libraries, whether a coordinate operation is used for the definition of
a derived CRS or not make a difference in:
* Where the parameter is defined (in the CRS or in a separated construct).
* The cardinality of the coordinate operation(s) associated to that
CRS (1:1 or 0:∞).
* Whether the coordinate operation choice may depend on the geographic
area of the coordinates that we want to transform.
* Whether the operation may have stochastic errors.
That said, I mentioned the derived CRS because I saw a statement saying
that the CRS would be /by definition/ an other CRS with the coordinate
operation defined by the 7 parameters. But I still a little bit
surprised by a scenario where a derived CRS would be defined by
Bursa-Wolf parameters.
Martin
Le 23/03/2017 à 22:53, Jochem a écrit :
> Hi Martin,
>
> Actually, I think that it is mathematically perfectly possible to derive
> exactly the same parameters from A to B by common points, as by combining
> the parameters form A to WGS84 and the parameters form B to WGS84 (if you
> used the same common points to estimate all the transformations).
>
> An important condition is that you take the full covariance matrices of the
> least-squares solutions into account. This is like the fact that you can
> compute the average body length of a school by taking the average of the
> average length of each class, as long as you weigh it with the number of
> students in each class. I think it works for 7 parameter transformations
> too. I could try if this actually works if you are interested.
>
> Anyway, it is definitely possible to compute the parameters from A to B from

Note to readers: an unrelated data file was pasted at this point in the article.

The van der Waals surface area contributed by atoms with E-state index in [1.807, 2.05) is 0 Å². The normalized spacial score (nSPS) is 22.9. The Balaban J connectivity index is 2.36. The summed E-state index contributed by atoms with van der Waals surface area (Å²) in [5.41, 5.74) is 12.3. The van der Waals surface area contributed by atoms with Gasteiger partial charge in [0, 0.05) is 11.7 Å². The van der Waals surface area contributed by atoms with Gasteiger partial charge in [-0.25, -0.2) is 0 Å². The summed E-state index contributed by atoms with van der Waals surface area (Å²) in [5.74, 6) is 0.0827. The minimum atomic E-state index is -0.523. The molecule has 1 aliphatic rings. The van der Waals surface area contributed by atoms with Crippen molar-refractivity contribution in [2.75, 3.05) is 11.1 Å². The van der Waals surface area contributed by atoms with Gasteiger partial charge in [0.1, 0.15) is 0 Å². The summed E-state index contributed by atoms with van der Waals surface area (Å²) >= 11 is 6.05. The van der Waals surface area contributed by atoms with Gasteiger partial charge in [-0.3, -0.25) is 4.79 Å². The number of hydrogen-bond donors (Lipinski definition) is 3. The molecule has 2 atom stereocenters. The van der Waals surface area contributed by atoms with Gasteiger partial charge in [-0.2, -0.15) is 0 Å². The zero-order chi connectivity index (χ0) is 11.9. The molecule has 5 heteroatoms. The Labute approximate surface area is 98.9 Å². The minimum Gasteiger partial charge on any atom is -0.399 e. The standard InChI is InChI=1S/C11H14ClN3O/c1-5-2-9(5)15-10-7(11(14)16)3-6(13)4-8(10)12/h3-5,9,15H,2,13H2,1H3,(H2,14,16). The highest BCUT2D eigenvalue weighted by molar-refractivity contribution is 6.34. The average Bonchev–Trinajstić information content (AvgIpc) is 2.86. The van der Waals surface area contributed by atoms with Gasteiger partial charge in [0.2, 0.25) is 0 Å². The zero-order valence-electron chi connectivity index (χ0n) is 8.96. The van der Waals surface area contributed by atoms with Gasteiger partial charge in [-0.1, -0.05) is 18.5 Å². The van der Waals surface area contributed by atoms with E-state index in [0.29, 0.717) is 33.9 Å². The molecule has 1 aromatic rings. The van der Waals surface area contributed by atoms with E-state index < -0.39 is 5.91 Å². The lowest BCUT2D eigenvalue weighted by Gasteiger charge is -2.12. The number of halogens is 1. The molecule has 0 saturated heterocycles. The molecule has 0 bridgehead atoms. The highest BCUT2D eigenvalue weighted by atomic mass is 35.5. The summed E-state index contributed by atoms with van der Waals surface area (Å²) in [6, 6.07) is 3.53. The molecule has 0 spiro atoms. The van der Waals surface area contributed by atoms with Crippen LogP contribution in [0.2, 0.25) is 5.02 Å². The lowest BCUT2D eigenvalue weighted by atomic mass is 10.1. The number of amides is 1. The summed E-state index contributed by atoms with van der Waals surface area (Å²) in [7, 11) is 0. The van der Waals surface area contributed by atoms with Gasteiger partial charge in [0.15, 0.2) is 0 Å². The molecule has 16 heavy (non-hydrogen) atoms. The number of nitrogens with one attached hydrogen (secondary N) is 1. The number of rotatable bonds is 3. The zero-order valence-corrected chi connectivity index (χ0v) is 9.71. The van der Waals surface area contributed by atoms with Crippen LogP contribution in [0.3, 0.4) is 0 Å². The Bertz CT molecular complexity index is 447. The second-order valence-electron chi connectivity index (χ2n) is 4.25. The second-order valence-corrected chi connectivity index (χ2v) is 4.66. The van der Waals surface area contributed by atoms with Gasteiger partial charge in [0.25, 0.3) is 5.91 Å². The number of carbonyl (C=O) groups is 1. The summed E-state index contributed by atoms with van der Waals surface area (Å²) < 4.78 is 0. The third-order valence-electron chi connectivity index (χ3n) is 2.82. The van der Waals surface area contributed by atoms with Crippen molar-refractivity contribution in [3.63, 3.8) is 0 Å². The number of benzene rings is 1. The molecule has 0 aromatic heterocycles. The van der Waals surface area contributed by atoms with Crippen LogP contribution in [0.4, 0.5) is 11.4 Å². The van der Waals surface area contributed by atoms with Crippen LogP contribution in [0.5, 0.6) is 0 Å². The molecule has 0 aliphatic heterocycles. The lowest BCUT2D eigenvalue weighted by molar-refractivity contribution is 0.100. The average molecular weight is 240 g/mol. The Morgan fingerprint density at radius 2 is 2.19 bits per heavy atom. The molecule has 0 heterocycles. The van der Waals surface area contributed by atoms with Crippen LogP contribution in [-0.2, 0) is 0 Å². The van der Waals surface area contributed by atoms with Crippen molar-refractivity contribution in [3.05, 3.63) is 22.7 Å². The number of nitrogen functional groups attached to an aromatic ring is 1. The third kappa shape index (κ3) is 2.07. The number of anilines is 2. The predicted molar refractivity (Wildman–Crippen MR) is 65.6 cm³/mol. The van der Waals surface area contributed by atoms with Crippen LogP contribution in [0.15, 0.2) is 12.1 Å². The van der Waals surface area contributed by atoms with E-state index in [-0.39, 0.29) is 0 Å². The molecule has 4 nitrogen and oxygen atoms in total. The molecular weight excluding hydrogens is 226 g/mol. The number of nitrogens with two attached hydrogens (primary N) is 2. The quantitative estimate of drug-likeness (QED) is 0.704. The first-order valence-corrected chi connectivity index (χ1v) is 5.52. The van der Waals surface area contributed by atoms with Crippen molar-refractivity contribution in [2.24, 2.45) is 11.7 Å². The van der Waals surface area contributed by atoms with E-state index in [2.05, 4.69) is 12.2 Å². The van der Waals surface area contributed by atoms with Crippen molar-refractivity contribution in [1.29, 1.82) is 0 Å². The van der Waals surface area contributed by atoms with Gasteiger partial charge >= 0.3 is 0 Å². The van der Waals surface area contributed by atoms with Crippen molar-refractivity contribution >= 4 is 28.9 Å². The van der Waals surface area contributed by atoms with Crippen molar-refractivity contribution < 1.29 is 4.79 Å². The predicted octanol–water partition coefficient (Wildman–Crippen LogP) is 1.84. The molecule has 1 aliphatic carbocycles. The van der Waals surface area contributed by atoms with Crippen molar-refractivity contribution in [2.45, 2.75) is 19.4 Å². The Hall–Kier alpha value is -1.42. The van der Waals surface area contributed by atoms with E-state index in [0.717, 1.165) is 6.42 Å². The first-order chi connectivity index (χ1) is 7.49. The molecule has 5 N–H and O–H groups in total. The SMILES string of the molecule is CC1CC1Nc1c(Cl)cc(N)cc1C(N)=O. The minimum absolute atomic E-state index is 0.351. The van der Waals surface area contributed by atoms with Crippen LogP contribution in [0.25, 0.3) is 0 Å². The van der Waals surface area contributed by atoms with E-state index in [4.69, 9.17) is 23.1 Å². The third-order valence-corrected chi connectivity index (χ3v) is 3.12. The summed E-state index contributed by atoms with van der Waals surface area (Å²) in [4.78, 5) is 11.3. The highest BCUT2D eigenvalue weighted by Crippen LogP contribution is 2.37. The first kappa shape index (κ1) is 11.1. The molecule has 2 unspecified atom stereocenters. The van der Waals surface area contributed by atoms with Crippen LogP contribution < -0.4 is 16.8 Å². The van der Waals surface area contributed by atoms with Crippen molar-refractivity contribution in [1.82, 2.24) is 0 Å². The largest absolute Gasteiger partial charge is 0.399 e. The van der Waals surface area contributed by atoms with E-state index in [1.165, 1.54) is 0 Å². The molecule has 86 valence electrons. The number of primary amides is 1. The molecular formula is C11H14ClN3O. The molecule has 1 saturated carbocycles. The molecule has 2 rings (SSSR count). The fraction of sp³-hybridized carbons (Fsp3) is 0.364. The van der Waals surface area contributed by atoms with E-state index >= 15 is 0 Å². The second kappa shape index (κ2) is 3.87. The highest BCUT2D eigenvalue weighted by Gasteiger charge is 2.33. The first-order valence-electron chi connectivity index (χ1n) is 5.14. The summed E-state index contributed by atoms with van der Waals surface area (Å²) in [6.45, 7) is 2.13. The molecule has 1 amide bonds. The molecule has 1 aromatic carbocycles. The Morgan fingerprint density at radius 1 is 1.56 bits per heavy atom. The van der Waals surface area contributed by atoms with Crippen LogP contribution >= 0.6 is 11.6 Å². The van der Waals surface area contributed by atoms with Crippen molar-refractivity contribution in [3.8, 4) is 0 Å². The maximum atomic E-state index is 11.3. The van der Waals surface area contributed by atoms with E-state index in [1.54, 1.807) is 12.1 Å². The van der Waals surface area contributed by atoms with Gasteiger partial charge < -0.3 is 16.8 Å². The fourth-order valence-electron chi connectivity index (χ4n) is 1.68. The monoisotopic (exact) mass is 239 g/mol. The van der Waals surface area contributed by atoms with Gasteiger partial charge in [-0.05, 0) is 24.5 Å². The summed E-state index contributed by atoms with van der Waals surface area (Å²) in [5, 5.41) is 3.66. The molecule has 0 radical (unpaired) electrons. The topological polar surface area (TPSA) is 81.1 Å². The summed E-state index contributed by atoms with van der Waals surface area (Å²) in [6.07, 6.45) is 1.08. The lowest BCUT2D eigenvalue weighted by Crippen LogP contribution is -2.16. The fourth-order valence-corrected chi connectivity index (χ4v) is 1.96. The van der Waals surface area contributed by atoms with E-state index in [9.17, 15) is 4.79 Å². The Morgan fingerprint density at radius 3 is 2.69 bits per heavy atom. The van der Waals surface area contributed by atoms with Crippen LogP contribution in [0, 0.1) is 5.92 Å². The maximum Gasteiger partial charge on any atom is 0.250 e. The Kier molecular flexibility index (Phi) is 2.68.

> the parameters from A to WGS84 and from B to WGS84 in a way that A to B
> gives the same result as A to WGS84 to B. For small angles this is simple
> subtracting the parameters. For larger angles it is a bit more complicated
> but still commonly known linear algebra. I derived the formulas once to make
> a "calculator" for stacking and inverting transformations.
>
> If you have different sets of common points between A and B, A and WGS84 and
> B and WGS84, then you would indeed get 3 sets of inconsistent parameters.
> However, more precise and consistent parameters could then be obtained by
> least-squares adjustment of the 3 sets of parameters (ideally using the full
> covariance matrices again). That you would have to store 3 sets of
> parameters to relate 3 reference frames is utter nonsense. This is like
> claiming that the height difference between the floor and the ceiling is
> different from the sum of the height differences from the floor to the table
> and from the table to the ceiling.
>
> The part of ISO 19111 I don't understand (I'm good in least-squares theory,
> but I bad in reading formal ISO norm texts. Could you explain that in normal
> English?).
>
> Now, there are two possibilities. Or what I just wrote is very interesting
> for you, or I completely misunderstood that you meant. The third possibility
> that I am wrong, I don't consider in this case ;-)
>
> Regards, Jochem